After years of slow erosion of funding and enrollment, higher education in Wisconsin faces a flash flood. Financial challenges had been accumulating for the state’s public colleges and universities, brought on by stagnant state funding, a tuition freeze, and declining enrollment. Now COVID-19 threatens to wash away key pieces of this system, raising the possibility of further faculty cuts, reduced programs, or additional debt.
In light of these challenges – and the tremendous stakes involved – the Wisconsin Policy Forum has undertaken a comprehensive review of the state’s public colleges and universities. From the University of Wisconsin-Madison to the former two-year UW Colleges, we find public higher education faces tougher financial and enrollment trends in Wisconsin than most other states and has a highly centralized governance and structure that may complicate the response to the pandemic.
The UW System and Wisconsin Technical College System (WTCS) face the following headwinds:
- As recently as 2010, state tax or General Purpose Revenue funding was the largest source of UW System revenues but it since has been overtaken by both tuition and federal revenues. The UW has fallen from the state’s second-highest GPR program in 1992 to its fifth today. State aid to the WTCS is also down since 2000 after netting out funds for property tax relief.
- Between 2001 and 2011, in-state undergraduate tuition more than doubled at every four-year UW campus and rose by 141% at UW-Madison. Yet at UW campuses since then in-state undergraduate tuition increases largely have been frozen at 2013 prices.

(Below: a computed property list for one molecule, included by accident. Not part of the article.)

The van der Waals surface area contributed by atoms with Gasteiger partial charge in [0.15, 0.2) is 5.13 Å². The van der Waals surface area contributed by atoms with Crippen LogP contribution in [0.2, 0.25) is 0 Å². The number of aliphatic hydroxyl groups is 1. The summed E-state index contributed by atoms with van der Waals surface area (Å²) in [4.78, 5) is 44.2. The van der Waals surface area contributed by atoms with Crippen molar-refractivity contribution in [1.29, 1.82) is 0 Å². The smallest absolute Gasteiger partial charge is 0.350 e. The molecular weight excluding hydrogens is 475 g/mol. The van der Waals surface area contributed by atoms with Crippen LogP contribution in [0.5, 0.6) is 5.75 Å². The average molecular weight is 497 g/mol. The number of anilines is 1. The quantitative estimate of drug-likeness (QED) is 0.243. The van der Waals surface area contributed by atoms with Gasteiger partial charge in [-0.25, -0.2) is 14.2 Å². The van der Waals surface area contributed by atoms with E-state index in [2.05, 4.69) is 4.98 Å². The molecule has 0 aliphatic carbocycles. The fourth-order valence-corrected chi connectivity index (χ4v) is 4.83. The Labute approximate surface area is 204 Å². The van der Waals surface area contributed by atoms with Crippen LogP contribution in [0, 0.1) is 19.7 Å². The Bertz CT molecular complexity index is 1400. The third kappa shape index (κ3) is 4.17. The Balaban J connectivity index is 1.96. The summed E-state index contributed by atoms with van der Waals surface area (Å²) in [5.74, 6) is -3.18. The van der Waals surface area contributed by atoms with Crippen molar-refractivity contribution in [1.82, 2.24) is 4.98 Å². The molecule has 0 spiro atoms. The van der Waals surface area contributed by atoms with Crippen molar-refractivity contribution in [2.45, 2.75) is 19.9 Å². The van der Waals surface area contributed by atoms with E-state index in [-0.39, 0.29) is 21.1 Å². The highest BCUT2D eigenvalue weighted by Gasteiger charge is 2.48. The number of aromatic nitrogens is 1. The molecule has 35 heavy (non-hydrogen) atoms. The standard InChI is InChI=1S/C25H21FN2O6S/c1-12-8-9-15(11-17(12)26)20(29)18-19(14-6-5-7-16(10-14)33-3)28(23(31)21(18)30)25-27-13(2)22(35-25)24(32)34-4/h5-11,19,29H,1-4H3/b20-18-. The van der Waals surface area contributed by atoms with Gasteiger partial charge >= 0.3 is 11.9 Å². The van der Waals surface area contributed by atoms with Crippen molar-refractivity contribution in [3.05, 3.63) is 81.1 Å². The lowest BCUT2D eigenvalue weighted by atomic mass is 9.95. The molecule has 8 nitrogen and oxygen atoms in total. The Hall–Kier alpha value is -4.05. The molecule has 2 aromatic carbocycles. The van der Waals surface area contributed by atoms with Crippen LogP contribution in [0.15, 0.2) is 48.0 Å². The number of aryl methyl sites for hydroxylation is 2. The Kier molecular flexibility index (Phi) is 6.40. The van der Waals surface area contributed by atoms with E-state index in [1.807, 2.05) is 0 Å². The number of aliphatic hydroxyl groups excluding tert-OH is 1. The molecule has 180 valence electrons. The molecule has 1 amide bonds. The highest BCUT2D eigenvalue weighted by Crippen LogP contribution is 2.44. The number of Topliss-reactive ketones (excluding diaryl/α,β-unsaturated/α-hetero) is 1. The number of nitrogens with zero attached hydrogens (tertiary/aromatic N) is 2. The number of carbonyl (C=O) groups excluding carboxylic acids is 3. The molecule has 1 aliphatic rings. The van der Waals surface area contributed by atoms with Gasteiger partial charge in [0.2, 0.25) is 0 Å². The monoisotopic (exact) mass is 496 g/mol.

- Full-time equivalent enrollments (FTE) at the UW System fell by 8.4% since their 2010 peak to 142,907 in 2019 though they remain above their level in 2000. WTCS FTE enrollments fell 22.5% to 65,317 since topping out in 2011 but are also higher than in 2000.
In addition, the coronavirus is upending campus life and adding to these long-term difficulties. The UW System estimated in June a net loss of $158.6 million at that time after factoring in lost revenues, higher costs, spending cuts, and federal aid. In an October update for its campus alone, UW-Madison said it was extending employee furloughs and pay cuts to respond to an unprecedented $320 million budget impact in 2020 and 2021 due to increased costs and lower revenues from tuition, research funding, and self-financing units such as athletics and the Wisconsin Union.
Unlike some other states, Wisconsin did not take advantage of the long economic expansion to help prepare its colleges and universities for this economic peril.